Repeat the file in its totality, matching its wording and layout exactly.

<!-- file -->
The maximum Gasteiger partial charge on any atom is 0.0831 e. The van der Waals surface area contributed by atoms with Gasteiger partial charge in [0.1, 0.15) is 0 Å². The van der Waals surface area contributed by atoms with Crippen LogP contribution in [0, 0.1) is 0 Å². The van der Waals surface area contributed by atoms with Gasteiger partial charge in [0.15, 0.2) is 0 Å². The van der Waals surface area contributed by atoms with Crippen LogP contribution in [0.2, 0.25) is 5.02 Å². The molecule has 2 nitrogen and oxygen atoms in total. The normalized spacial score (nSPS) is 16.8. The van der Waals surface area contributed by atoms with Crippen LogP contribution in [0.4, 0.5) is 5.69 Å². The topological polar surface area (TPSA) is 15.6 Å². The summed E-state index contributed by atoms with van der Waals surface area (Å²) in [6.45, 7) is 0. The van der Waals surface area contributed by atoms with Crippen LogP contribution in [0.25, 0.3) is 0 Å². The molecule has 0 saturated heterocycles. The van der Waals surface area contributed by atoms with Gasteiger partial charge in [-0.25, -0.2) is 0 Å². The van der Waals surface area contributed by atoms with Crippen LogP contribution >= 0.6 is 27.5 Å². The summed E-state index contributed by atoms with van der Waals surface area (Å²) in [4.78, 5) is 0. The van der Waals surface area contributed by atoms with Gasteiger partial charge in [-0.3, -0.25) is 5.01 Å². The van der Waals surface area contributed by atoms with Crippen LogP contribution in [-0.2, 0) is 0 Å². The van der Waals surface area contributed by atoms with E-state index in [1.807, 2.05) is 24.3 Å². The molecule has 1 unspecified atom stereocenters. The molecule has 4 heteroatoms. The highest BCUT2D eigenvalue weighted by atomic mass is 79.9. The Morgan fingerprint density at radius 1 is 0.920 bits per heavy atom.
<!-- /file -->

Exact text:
The maximum Gasteiger partial charge on any atom is 0.0831 e. The van der Waals surface area contributed by atoms with Gasteiger partial charge in [0.1, 0.15) is 0 Å². The van der Waals surface area contributed by atoms with Crippen LogP contribution in [0, 0.1) is 0 Å². The van der Waals surface area contributed by atoms with Gasteiger partial charge in [0.15, 0.2) is 0 Å². The van der Waals surface area contributed by atoms with Crippen LogP contribution in [0.2, 0.25) is 5.02 Å². The molecule has 2 nitrogen and oxygen atoms in total. The normalized spacial score (nSPS) is 16.8. The van der Waals surface area contributed by atoms with Crippen LogP contribution in [0.4, 0.5) is 5.69 Å². The topological polar surface area (TPSA) is 15.6 Å². The summed E-state index contributed by atoms with van der Waals surface area (Å²) in [6.45, 7) is 0. The van der Waals surface area contributed by atoms with Crippen LogP contribution in [0.25, 0.3) is 0 Å². The molecule has 0 saturated heterocycles. The van der Waals surface area contributed by atoms with Gasteiger partial charge in [-0.25, -0.2) is 0 Å². The van der Waals surface area contributed by atoms with Crippen LogP contribution >= 0.6 is 27.5 Å². The summed E-state index contributed by atoms with van der Waals surface area (Å²) in [4.78, 5) is 0. The van der Waals surface area contributed by atoms with Gasteiger partial charge in [-0.3, -0.25) is 5.01 Å². The van der Waals surface area contributed by atoms with Crippen LogP contribution in [-0.2, 0) is 0 Å². The van der Waals surface area contributed by atoms with E-state index in [1.807, 2.05) is 24.3 Å². The molecule has 1 unspecified atom stereocenters. The molecule has 4 heteroatoms. The highest BCUT2D eigenvalue weighted by atomic mass is 79.9. The Morgan fingerprint density at radius 1 is 0.920 bits per heavy atom.